Molly’s Game

I want to preface this post to profess my love of the game of poker. It is one of the very few games in a casino where you can play against the other players rather than against the house. If you are playing any game against the house chances are that the odds are stacked against you. You can play a lot of those games in a way to give you more favorable odds, but almost none of them will give you over a 50% chance to win. When you play poker you can often tilt the odds in your favor if you know what you are doing. Many times even if you statistically only have a 30% chance to win, you can tilt those odds in your favor if your opponent will fold to a good bet.

I’m not going to go further into the details of the game as Molly’s Game doesn’t. The film throws around a lot of the terminology, but doesn’t expect anyone to know what they mean. It’s a poker movie that isn’t heavy on the poker. The movie is more about Molly and how she built the game rather than the game itself. This is good and bad for various reasons. Poker is a complex game that could turn off the casual moviegoer, but for people who take the game seriously glossing over the actual poker feels like a cop out. In this case it doesn’t take away from the film, but as an aficionado of poker it is disappointing.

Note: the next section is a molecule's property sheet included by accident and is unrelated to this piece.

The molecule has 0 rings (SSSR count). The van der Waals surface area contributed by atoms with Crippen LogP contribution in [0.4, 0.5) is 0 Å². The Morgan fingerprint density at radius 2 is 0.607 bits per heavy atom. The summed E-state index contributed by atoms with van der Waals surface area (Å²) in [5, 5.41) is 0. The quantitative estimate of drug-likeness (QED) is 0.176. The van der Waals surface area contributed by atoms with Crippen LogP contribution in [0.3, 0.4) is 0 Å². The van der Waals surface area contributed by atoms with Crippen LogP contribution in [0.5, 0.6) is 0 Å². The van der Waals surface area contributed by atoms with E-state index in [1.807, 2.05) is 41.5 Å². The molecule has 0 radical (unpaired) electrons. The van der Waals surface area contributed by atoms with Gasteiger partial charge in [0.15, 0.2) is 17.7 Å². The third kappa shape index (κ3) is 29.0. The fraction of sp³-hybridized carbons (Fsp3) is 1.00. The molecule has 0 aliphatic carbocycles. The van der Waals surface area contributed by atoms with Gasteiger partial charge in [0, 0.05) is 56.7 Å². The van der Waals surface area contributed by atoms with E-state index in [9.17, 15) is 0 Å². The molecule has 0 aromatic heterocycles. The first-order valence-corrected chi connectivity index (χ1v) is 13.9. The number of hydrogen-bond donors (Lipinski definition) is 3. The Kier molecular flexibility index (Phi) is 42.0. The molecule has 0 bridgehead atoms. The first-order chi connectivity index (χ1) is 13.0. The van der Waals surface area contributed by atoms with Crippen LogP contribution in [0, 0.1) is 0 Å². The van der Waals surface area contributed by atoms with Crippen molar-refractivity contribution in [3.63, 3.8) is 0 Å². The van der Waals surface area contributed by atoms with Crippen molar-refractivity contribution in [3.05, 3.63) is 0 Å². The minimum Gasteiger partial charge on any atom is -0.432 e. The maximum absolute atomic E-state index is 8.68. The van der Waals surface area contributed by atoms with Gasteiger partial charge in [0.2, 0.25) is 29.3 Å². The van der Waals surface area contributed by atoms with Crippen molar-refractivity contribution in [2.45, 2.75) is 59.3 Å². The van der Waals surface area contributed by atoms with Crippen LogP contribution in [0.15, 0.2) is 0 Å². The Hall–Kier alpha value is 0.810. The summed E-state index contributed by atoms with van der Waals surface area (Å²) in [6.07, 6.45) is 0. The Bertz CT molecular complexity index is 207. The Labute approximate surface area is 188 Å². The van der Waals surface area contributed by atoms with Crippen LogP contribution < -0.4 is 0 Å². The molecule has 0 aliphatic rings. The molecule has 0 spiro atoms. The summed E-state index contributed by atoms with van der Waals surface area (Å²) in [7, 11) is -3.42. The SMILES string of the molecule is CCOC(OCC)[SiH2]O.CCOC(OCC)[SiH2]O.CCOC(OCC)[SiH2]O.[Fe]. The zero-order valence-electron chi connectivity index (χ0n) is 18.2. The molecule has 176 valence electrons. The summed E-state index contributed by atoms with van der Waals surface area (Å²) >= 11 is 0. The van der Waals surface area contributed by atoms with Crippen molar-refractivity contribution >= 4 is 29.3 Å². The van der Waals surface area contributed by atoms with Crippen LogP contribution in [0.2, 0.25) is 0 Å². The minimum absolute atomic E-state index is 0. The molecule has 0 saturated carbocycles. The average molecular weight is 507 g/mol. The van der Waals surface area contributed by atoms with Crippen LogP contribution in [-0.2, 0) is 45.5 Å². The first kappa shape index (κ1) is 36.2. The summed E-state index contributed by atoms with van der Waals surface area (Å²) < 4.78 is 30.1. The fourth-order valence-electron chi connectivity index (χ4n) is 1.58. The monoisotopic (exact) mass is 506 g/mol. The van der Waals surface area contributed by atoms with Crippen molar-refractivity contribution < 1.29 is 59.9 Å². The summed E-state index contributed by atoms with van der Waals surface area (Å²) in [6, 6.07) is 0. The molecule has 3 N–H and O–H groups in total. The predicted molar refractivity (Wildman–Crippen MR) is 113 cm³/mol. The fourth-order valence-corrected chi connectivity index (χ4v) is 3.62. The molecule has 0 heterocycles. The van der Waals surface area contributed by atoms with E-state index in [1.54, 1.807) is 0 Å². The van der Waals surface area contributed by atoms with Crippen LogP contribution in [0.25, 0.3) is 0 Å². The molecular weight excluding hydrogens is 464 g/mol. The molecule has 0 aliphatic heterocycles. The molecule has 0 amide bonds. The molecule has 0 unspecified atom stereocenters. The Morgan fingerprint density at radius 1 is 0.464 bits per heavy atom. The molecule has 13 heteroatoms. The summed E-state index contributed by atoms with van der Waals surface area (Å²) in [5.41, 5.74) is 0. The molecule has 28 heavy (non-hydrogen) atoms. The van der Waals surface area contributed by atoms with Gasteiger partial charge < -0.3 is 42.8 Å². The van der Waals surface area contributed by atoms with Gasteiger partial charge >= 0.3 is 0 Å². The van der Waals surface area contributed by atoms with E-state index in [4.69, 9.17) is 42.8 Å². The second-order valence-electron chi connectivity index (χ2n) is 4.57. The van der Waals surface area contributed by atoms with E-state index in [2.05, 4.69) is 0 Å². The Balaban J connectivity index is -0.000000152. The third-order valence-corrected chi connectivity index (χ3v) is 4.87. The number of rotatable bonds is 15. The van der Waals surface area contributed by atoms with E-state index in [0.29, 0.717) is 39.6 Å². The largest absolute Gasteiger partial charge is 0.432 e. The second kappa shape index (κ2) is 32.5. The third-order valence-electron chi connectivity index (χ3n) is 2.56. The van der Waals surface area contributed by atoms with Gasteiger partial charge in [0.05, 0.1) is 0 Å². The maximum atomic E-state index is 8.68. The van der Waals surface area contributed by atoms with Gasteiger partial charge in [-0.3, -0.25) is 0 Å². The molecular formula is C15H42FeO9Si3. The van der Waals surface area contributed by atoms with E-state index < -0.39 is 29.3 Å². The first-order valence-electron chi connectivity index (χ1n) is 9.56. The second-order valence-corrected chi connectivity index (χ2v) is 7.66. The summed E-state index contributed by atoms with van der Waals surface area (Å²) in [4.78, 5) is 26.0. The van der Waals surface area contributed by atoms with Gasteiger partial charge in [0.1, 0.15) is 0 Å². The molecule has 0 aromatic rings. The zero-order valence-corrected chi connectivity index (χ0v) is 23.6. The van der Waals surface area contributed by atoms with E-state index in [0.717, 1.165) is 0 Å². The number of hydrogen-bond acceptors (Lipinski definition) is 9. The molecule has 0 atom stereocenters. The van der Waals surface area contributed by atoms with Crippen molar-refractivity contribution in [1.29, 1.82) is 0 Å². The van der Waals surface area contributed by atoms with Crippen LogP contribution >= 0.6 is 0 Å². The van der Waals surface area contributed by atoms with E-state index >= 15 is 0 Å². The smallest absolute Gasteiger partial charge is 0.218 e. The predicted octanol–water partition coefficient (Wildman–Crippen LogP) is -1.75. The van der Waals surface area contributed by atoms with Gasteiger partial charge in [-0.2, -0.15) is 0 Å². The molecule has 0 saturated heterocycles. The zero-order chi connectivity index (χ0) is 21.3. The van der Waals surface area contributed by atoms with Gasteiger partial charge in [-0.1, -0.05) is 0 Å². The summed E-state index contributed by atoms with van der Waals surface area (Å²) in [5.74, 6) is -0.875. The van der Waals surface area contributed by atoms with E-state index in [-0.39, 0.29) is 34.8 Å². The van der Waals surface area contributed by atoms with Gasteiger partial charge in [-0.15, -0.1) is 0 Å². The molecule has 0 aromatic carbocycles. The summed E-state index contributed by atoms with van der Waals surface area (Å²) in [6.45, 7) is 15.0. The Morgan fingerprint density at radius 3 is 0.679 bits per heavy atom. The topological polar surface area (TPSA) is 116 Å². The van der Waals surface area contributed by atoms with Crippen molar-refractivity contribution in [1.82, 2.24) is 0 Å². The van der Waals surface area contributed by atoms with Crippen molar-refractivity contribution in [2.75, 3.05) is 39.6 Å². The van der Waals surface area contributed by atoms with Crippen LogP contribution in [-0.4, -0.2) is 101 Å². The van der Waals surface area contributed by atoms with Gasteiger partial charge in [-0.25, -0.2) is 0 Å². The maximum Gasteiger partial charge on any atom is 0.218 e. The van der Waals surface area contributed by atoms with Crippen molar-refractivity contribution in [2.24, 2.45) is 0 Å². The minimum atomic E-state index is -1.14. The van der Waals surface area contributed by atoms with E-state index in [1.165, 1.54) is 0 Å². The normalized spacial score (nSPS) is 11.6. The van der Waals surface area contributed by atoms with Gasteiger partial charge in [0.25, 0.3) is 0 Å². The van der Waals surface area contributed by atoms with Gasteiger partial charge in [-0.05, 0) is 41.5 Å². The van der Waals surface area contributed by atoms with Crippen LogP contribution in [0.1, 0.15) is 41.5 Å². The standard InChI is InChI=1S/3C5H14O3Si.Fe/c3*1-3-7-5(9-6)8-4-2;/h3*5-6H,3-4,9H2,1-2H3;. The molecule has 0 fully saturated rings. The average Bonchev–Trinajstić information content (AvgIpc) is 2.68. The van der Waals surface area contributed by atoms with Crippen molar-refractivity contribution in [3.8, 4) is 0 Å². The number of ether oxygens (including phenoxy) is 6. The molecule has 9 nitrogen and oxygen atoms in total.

Molly’s Game from a storytelling perspective is an interesting film. It mixes interesting characters with a lot of drama and a seedy underworld. A lot of exposition is used to cut through much of the back story for the various characters. This would usually be lazy storytelling, but for a movie it has to be done to keep the film under 8 hours. The twists in the story were also quite interesting.

Typically true life stories don’t have this kind of entertainment value or the twists that this one has. Those are usually reserved for fiction. True to life stories will usually have something outlandish and crazy in a “life is stranger than fiction” kind of way. Molly’s Game has a story that lends better toward film than most true to life stories. Jessica Chastain is also one of my favorite actresses, and her performance is nearly flawless. Go see this film. I can’t wait to see it again. I have also ordered the book and hope it is as good as the movie is.

Book Review: Redshirts by John Scalzi

RedshirtsRedshirts by John Scalzi
My rating: 3 of 5 stars

Redshirts follows the adventures of the crew members of the Intrepid. Apparently the Intrepid has an issue with its crew members dying when they go on an away team with specific members of the crew from the bridge. This causes the regular crew to avoid the leadership of the Intrepid like the plague to keep from having to go on away missions. Then there is the magic box that fixes problems that no one knows how to resolve. No one knows where it came from.